March 23 2010
– Ten British gangsters have been arrested in France after a vast drug and money-laundering operation was smashed.
The men and women were seized at isolated properties in the Dordogne region, which is hugely popular with UK expatriates and tourists.
Officers from both sides of the Channel raided upmarket homes in two villages near Perigueux and found vast quantities of drugs and cash.
The criminals claimed the millions of used notes came from Premier League football ‘transfer bungs’.
Much of it had been transported in reinforced hidden compartments in luxury cars. It was being used to buy chateaux and land in the area.
The arrests are linked to an investigation into Darren Owen, brother of EastEnders actor Sid Owen, who has been charged with smuggling £1million of cocaine into Britain. He is currently remanded in custody.
Police say most of the money came from bringing cocaine into Britain, but French investigating officer Guy Sapata did not rule out the Premier League link.
‘Organised crime is involved in all kinds of activities. There could be an overlap between drugs, money-laundering and big money transfers,’ he said.
Some of the biggest clubs in England have been accused of using under-the-table cash to tempt players from France.
Some of those arrested claimed to have moved to France ‘for the good life’, said an investigating officer.
One claims he was regularly receiving cash payments for his work with UK-based football agents.
The enquiry began in May 2009 when one of the accused – named only as Stephen C – was arrested in a car travelling from Narbonne, on the south coast, to the city of Toulouse, in the south west.
Police found half-a-million pounds worth of used notes in a hidden compartment in the boot of his Mercedes, along with traces of cocaine.
The Englishman had been put under surveillance, and the police established that he had made at least 20 ‘suspicious’ journeys delivering money around Europe.
Cocaine is thought to have been delivered from Spain, after arriving in boats from Africa, said police.
But there is also an allegation that some of the cash was linked to agents or other parties involved in the lucrative – and notoriously unregulated – trade in footballers.
‘Dordogneshire’: Police raided the gang in the Dordogne region of France, above, where they were living as British ex-pats who moved ‘for a better life’
‘He told us that all the money came from professional footballer transfers in England,’ added the investigating officer.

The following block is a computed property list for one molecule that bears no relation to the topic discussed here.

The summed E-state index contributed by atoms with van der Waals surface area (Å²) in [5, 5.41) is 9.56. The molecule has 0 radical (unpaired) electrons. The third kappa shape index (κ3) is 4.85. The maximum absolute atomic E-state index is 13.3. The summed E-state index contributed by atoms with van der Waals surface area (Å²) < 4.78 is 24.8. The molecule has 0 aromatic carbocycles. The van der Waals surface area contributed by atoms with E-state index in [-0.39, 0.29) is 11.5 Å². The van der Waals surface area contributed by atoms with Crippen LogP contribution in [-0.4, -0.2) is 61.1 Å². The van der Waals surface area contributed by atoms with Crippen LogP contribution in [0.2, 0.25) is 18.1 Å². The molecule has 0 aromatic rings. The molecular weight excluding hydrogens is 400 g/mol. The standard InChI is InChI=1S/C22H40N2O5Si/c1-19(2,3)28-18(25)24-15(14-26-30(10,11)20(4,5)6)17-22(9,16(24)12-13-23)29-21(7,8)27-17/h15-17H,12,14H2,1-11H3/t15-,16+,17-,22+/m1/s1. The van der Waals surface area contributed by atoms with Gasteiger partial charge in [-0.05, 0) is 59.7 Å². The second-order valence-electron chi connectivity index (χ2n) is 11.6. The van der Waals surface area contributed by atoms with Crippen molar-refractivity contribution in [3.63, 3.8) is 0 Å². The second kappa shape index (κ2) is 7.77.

‘Those arrested say they had links with big names in the world of Premiership football.’
Stephen C was placed in custody under suspicion of laundering money associated with Britain’s cocaine trade.
During many months of questioning he led detectives to the pretty villages of Augignac and Champniers-et-Reilhac, close to Perigueux, in the Dordogne.
All of those involved were blending in with the thousands of Britons who have set up homes in one of the most unspoiled regions of Europe – one which is frequently referred to as ‘Dordogneshire’ because of its popularity with what the French call ‘Anglo Saxons’.
It was in Augignac, which has a population of just 850, that two suspects named as Mickael K and Sophie S were arrested on February 24th this year.
‘They owned a villa estimated to be worth around 175,000 euros, and a second home in Charente, as well as agricultural land worth around 150,000 euros,’ said another police source.
‘They’d also invested in three plots of land in another part of the Dordogne,’ he added.
Mark B, another local resident, is considered to be a ‘mastermind’ behind the operation, and was arrested during a visit to a London clinic on February 14th.
When police raided his parents’ home at Champniers-et-Reilhac, which has a population of just 500, they found a sky blue DB7, and a Mercedes with a hidden compartment identical to the one found in the car in which Stephen C was arrested.
‘The cars were typical of the kind of flash, luxury goods these suspects have been using,’ said the police source. ‘They had stacks of money and were regularly investing in land and luxury properties. They are also believed to have been investing in Cyprus’.
The officer said Mark B’s parents had already offered £50,000 in cash to pay for their son’s defence.
He added: ‘All those arrested are being questing pending court appearances.’
The investigation is being coordinated by Britain’s Serious Organised Crime Agency (Soca) and the Toulouse judicial police.
– Peter Allen